"So if we're really trying to do this in a way that doesn't hurt communities, that doesn't exacerbate inequality or create some kind of negative health consequence, we need to make sure that we're doing extensive community engagement, that people sharing their lived expertise as part of that community engagement have opportunities to get fairly compensated for their contributions," Frazzini continued.

Some communities feel climate change impacts more than others

That's where environmental justice initiatives come in.

Michael Méndez, an assistant professor of environmental policy and planning at UC Irvine said even though extreme weather events like heat waves, droughts and wildfires are happening throughout the state and the country.

An environmental justice lens on climate change shows "how some communities are more impacted than others," Méndez said.

In 2016, California lawmakers passed SB 1000, requiring local governments to address environmental justice in their general plans by 2018.

General plans are blueprints for how a community will build things like parks, hospitals and schools.

"Over the decades with this idea of environmental justice, many scholars and community activists have shown that urban planning has been used as...a discriminatory...process where you're segregating a lot of the environmental benefits and amenities," Méndez explained.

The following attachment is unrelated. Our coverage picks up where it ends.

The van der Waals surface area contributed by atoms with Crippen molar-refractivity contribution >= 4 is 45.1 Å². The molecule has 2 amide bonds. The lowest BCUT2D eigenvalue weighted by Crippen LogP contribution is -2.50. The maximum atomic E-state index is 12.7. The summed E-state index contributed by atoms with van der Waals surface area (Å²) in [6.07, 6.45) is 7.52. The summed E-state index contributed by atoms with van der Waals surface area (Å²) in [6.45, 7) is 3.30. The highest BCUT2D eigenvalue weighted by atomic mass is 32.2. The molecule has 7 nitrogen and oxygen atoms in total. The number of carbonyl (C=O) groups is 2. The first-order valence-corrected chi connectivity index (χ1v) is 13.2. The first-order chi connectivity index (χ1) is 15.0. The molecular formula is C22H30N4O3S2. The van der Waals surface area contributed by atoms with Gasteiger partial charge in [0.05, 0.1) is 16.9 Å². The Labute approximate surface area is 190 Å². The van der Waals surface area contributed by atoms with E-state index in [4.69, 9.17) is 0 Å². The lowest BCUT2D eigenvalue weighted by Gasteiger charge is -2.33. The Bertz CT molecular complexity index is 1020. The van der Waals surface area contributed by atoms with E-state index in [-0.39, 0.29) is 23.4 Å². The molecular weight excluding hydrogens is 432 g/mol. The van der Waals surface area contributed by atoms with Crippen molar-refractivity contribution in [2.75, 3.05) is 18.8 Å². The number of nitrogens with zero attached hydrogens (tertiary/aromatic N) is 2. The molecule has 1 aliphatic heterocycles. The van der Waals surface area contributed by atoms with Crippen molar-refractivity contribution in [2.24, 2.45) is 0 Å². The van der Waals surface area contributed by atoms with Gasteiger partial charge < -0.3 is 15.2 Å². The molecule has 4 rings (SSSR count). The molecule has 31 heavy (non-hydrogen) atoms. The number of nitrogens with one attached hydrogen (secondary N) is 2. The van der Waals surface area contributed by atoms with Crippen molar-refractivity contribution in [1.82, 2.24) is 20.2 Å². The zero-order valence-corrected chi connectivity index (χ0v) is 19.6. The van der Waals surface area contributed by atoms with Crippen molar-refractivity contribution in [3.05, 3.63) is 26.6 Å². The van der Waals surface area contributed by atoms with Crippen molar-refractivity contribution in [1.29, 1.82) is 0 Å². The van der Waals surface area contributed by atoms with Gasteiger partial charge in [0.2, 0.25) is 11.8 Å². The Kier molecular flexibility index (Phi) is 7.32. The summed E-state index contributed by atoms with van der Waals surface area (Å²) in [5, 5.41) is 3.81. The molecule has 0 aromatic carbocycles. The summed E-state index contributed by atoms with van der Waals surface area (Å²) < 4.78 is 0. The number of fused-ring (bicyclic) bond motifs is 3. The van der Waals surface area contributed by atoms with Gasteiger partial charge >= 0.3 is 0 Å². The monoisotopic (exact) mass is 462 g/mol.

For example, he said cities and counties tend to have more parks in the wealthier communities while toxic facilities are often in low-income communities of color.

By addressing these issues in urban and general plans, Méndez said local agencies can answer questions like, "what are the environmental inequities? Where is the pollution? Being situated in what neighborhoods?"

The agencies can also take steps in these plans to rectify past environmental inequities.

Méndez and his colleagues are the first to analyze how these agencies are doing.

He said on the positive side, the law has forced many governments to create advisory committees of community members who can talk about their experiences and be informed and involved in the policy-making process.

But they also saw some push back, particularly in more suburban or rural regions.

"Because they feel like it's not necessary and particularly that they don't have additional resources to do this type of work," Méndez said.

That's why recommendations from Méndez' research include for state and federal leaders to provide more funding for local leaders to prioritize environmental justice.

The study also recommends that agencies create data-driven tools so they can better understand the relationship between environmental justice and climate change, and that they support advisory committees to ensure that people living in the community are heard.

"Once they realize that power, oh, man, like they're unstoppable. And so, I'm so, so proud of our community for being that resilient and courageous, because it takes courage to act on something," said Gonzalez.